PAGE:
My wife's patience was waning and I decided I better not push my luck. So we headed down the trail, very content myself. We enjoyed the rest of our hike down the trail in the beautiful evening light. The temperature was perfect under the canopy of trees. I didn't really see any good fishing holes after that, which were easily accessible, until we went back up to the park area.
My wife and my son were taking pictures and playing in the park and I moseyed over to a bridge that crossed the creek. I stood in the middle of the bridge and tossed my fly into the water. I watched the fly drop down near the bottom and drift along with the current.
Suddenly a fish came up out of nowhere and snatched my fly. It was another beautiful cutthroat, similar in size and beauty to those described above. I took a couple of pictures and released him too. I repeated this process a couple of more times until my wife called for me.
Together we walked further upstream to a little dam. I tossed my fly in the water below the dam and caught one or two more fish. Then, I let my son bring one in on the fly rod that I had hooked in the slow calm pool above the dam.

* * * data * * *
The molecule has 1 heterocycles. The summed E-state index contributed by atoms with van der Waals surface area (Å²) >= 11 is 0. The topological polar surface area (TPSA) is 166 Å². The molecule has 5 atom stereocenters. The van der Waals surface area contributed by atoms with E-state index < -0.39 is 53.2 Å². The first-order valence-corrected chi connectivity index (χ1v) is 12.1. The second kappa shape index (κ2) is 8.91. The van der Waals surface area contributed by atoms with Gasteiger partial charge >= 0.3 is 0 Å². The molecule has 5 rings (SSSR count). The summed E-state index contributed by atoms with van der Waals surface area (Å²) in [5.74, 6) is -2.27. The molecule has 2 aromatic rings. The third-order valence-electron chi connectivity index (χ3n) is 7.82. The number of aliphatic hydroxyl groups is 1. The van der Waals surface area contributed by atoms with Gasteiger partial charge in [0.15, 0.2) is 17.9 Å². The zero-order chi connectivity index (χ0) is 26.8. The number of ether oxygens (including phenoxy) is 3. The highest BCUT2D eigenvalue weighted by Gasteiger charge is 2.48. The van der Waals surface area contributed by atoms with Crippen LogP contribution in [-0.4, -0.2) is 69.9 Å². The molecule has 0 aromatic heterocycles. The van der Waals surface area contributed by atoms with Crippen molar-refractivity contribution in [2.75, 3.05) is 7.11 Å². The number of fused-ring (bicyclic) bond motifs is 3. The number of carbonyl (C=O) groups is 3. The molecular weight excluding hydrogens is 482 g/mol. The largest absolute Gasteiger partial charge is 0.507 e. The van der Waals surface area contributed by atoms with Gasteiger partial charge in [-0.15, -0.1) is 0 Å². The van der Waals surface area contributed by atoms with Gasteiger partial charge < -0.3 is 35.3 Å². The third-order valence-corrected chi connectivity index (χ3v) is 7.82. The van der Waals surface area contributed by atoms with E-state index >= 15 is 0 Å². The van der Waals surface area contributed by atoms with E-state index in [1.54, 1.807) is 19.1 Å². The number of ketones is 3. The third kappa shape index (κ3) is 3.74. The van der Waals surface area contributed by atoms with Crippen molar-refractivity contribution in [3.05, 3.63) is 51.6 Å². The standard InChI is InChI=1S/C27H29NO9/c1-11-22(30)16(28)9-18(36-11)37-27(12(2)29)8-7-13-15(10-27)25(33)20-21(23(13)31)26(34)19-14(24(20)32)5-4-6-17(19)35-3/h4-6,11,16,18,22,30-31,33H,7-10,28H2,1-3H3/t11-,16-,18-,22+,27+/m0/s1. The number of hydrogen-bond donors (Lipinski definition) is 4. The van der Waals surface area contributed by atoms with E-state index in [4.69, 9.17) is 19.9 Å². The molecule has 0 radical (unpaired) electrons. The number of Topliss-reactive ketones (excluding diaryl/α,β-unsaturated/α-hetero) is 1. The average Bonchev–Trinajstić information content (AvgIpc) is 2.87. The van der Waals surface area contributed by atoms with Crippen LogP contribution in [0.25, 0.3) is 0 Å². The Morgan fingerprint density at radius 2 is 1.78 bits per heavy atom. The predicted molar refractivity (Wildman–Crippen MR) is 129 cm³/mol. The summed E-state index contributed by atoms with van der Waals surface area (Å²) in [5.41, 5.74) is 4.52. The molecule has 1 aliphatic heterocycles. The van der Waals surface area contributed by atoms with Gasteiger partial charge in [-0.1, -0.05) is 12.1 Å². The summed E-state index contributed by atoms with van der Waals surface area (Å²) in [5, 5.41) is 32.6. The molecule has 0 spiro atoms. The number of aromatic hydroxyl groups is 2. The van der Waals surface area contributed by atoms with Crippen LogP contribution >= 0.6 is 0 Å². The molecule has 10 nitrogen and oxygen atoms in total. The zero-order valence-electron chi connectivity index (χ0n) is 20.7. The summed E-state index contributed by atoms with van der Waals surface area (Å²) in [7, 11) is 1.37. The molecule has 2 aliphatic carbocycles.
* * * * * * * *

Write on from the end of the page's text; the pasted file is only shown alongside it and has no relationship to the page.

Just after we released the little "cutty", I looked over my shoulder and saw a man in a uniform walking directly towards me. In the distance I could see a white pickup behind him. I didn't have a good feeling about this.
I continued to cast my fly into the pool, thinking that I wasn't doing anything wrong, yet not liking the prospects of this impending encounter at all.
When the slender man arrived he politely said, "I hate to burst your bubble, but we don't allow fishing here." I immediately reeled in my line and began to talk to him about the matter. I asked if there was any fishing allowed below the dam and he said there was not.
He explained that you couldn't fish anywhere in the park because you weren't allowed to get off of the paved trail. If you found a spot where you could cast from the pavement, he supposed you might be able to get away with it, but that was unlikely to happen. And, though the area around the pool we were fishing was paved, fishing wasn't allowed because it was a swimming area.